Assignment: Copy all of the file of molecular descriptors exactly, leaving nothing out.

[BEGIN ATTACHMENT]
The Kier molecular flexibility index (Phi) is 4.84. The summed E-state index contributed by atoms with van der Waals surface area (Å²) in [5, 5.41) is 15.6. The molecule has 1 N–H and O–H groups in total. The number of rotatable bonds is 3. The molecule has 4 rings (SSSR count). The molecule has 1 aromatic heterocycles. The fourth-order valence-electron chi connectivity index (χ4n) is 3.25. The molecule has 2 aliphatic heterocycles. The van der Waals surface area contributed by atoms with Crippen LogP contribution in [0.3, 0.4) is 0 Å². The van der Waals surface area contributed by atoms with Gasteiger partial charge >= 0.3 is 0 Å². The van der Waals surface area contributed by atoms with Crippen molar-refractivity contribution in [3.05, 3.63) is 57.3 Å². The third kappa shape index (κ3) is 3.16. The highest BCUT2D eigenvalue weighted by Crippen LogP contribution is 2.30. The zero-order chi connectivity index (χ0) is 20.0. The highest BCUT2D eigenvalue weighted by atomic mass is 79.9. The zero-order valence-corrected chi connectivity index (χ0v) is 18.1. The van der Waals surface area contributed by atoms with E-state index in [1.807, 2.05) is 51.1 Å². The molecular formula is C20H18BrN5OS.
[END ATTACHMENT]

The Kier molecular flexibility index (Phi) is 4.84. The summed E-state index contributed by atoms with van der Waals surface area (Å²) in [5, 5.41) is 15.6. The molecule has 1 N–H and O–H groups in total. The number of rotatable bonds is 3. The molecule has 4 rings (SSSR count). The molecule has 1 aromatic heterocycles. The fourth-order valence-electron chi connectivity index (χ4n) is 3.25. The molecule has 2 aliphatic heterocycles. The van der Waals surface area contributed by atoms with Crippen LogP contribution in [0.3, 0.4) is 0 Å². The van der Waals surface area contributed by atoms with Gasteiger partial charge >= 0.3 is 0 Å². The van der Waals surface area contributed by atoms with Crippen molar-refractivity contribution in [3.05, 3.63) is 57.3 Å². The third kappa shape index (κ3) is 3.16. The highest BCUT2D eigenvalue weighted by Crippen LogP contribution is 2.30. The zero-order chi connectivity index (χ0) is 20.0. The highest BCUT2D eigenvalue weighted by atomic mass is 79.9. The zero-order valence-corrected chi connectivity index (χ0v) is 18.1. The van der Waals surface area contributed by atoms with E-state index in [1.807, 2.05) is 51.1 Å². The molecular formula is C20H18BrN5OS.